Part Two, Now of Three. Tuning Out So I Can Tune Back In.
A week of adventures in Denmark in my increasingly busy life.
It is Monday, September 25, 2023. Today I have the luxury of sitting at the desk of famous Danish author and speaker, Peter Svarre. Peter is married to Christine, who is a Tolborg, my wife’s cousin. The book rearrangements in the photo above were my early morning project today while Katie fed our baby boy, Declan.
Inspirational Spoiler Alert.
Peter, it turns out, is a leader in explaining the nuts and bolts of Artificial Intelligence to the rest of us, making it an understandable medium without all the technical clutter and coding jargon.
Since our arrival, Peter and I have been discussing Artificial Intelligence, or AI, at what I assume is a significantly reduced comprehension level (for my benefit) than he would normally use at his keynote speeches. My interest in the topic is a direct result of my second novel’s exploration of the ethics surrounding sentient AI. Peter writes non-fiction. I use fiction to illuminate emerging technologies like Genetic Engineering in The Sequence, and Artificial Intelligence in False Ignition. I’ll be writing about Robotics in book three, and a surprise technology for book four. I am proud to say I read a book for research purposes entitled, SuperIntelligence: Paths, Dangers, Strategies by Nick Bostrom which Peter also studied and used for an entire chapter in his book, Digital Etik (Digital Ethics). Needless to say I have been educated by Peter on this topic, since I’m using it strictly for fun, while he uses it for work. We got into a fantastic discussion about bias, specifically unintentional bias, and what strategies the creators of these rudimentary AI’s that we use today can and could use to combat it.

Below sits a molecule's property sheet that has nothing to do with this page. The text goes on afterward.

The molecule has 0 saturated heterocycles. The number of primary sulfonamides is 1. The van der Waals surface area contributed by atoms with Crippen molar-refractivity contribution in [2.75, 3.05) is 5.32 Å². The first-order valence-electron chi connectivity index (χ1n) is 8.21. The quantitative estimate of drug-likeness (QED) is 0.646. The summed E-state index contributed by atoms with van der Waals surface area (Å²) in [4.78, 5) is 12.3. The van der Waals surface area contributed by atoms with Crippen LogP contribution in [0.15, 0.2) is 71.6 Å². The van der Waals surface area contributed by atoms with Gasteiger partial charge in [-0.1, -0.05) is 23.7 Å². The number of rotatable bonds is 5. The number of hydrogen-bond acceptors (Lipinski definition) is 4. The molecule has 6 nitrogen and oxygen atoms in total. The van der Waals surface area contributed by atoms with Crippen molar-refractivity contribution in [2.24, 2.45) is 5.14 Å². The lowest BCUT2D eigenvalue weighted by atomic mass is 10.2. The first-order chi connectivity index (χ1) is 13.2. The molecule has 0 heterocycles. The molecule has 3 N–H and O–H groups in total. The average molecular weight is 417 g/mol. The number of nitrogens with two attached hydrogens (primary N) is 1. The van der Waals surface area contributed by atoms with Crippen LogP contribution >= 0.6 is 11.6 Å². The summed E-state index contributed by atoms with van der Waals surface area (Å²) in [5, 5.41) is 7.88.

Peter is also a renowned specialist in Social Media, having written an authoritative book on the subject more than a decade ago.
This brings us back to Part Two of Tuning Out So I can Tune Back In. We both agreed on the current fractured state of the medium, but I was intrigued to hear Peter predict the further fragmentation of social apps into smaller and smaller communities. The discussion quickly morphed into Google, and how high their level of panic must have been when OpenAI released ChatGPT, and that their entire business model must be in jeopardy. Why would we Google something using basic language, only to be fed multiple sponsored pages and a few of Google’s own algorithm’s links, when one can type a conversational phrase into OpenAI’s ChatGPT interface and receive a specific and variable response, one that can be honed through further input. Here we enter the realm of Prompt Engineering.